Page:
Choosing the right language for the project is like selecting a president. You have to understand that you are not able to change your mind whenever you want to and have to deal with consequences of your choice for a significant amount of time. Sometimes you already know the answer, since a language of choice has to be compatible with certain libraries and applications. However, there are cases when you cannot tell for sure what language is better to use, especially if you have already excluded Java, for example, and have to choose between C++ and C#. It is not that easy, since they are similar at the core. The very fact that C# is more popular now for desktop and web applications does not mean you have to opt for it. You should focus on their differences and compare them based on your project’s requirements.
1. The speed of software development
With C#, you can get a product prototype faster. The speed of software development on # is much higher in the early stages of a project when comparing to C++. However, when the project infrastructure has been created, you have collected libraries and decided on approaches, C++ gives you the same speed. With that in mind, we can conclude that C# is preferable for small low-budget projects. But if you work on a bigger project, C#'s advantage in speed is not significant.
2. Cross-platform applications
C++ applications are cross-platform if we do not take into account additional expenses and binary incompatibility between different platforms. On the other hand, with C# you cannot create cross-platform code despite existing unofficial .NET implementations for non-Windows environments and potential binary compatibility. Meanwhile, C++ is great for creating cross-platform apps; there are a lot of C++ libraries that are either compiled or can be compiled for any existing platform.
3. Code performance
It is obvious that unmanaged C++ code can be optimized more easily than the managed one written in C#. It can be concluded that C++ would be the first choice for difficult tasks where a large amount of data is proceeded, since it provides you with a possibility to solve any issues with less resource requirements. That results in a higher performance level. Of course, we should not forget that a wrong approach can nullify C++ code advantages and make it work slower comparing to C# code written for the same task.
4. Resource requirements
In general, it is easier to create a nice, efficient and concise piece of code in C#. However, it does not mean that C++ code is always cumbersome. You just need to be more creative while writing the latter. And it often pays off, since with it you can be more flexible and have a direct access to the memory. It means you can break the hurdles on your way to higher performance and also create applications that run equally well on old and new computers. It is very important, since hardware is not upgrading as quickly as we would like it to. That is why we have to focus on optimizing applications in such a way so the system requirements do not scare off potential users. I personally do not want to buy a new laptop every year just to get a slightly upgrade in CPU and RAM. It must be enough to give my Mac a little tune-up, add some memory and that is it for the next 3 years or more. I am sure that the vast majority of people are also not willing to overinvest.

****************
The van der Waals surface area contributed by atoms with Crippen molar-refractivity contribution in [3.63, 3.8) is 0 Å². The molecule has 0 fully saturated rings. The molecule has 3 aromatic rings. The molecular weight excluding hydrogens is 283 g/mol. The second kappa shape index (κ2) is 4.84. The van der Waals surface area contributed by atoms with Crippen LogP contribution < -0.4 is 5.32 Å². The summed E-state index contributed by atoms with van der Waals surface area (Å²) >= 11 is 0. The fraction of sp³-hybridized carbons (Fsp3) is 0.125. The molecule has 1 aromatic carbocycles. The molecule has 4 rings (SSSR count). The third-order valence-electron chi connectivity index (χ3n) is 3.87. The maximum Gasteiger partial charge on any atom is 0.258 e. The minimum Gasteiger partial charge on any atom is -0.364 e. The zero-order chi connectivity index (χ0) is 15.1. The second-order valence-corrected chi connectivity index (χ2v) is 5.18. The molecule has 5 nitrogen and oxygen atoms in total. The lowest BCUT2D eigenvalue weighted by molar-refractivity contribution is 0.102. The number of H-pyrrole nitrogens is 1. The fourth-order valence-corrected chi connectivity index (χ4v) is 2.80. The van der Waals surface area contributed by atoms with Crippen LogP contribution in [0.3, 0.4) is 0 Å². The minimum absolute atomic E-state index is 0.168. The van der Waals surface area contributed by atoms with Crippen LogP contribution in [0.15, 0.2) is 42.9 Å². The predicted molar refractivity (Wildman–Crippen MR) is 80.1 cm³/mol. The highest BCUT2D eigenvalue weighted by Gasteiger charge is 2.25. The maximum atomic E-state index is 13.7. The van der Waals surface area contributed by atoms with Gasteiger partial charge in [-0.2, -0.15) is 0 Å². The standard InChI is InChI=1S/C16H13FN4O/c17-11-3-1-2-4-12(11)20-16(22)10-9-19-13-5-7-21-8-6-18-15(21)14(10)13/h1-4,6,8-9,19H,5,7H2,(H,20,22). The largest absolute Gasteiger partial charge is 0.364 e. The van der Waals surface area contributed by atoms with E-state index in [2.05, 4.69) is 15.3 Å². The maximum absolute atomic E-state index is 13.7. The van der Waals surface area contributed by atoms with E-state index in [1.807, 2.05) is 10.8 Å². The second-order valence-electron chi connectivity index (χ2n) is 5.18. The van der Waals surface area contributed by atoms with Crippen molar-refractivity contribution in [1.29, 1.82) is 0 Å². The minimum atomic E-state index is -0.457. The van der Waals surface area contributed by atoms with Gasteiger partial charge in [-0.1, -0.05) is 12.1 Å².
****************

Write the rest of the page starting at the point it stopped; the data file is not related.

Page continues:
5. Code debugging
That is where C# runs the show. Code debugging is much easier with it, and you can say no to annoying errors caused by #defines. Moreover, C# IDEs support automatic refactoring, which definitely makes our life easier. Besides, Visual C# also underlines syntax and semantic errors the moment you make them.
6. Language and syntax
At first glance, C++ and C# code look similar. However, C++ is C, C++ and C++0x at the same time, while C# is just C#. Since the latter is like a simplified version of C++, it has its own weak and strong points. For instance, C# code looks more concise, but it lacks const methods and global functions.
7. Cost of support
There is no big difference in supporting C++ and C# applications. It is cheaper to refactor C# applications, but in the same time, bugs in C# code are more difficult to get rid of, so they cost you more.
C++ is more universal, and thus, less risky to use, since it does not require from you to stick to the Windows environment. Moreover, this programming language gives less chance for the bad code - it will hardly "survive" to cause unexpected problems in the future.
As we can see, it is impossible to decide on what language is better or worse. It depends on a project. Generally speaking, C++ is your choice if you develop applications that will be used for scientific research, for example, while C# is good for business apps.
I also assume that C++ will soon become as popular as C#, since it can extend applications' "lifespan" and make them more universal from the beginning.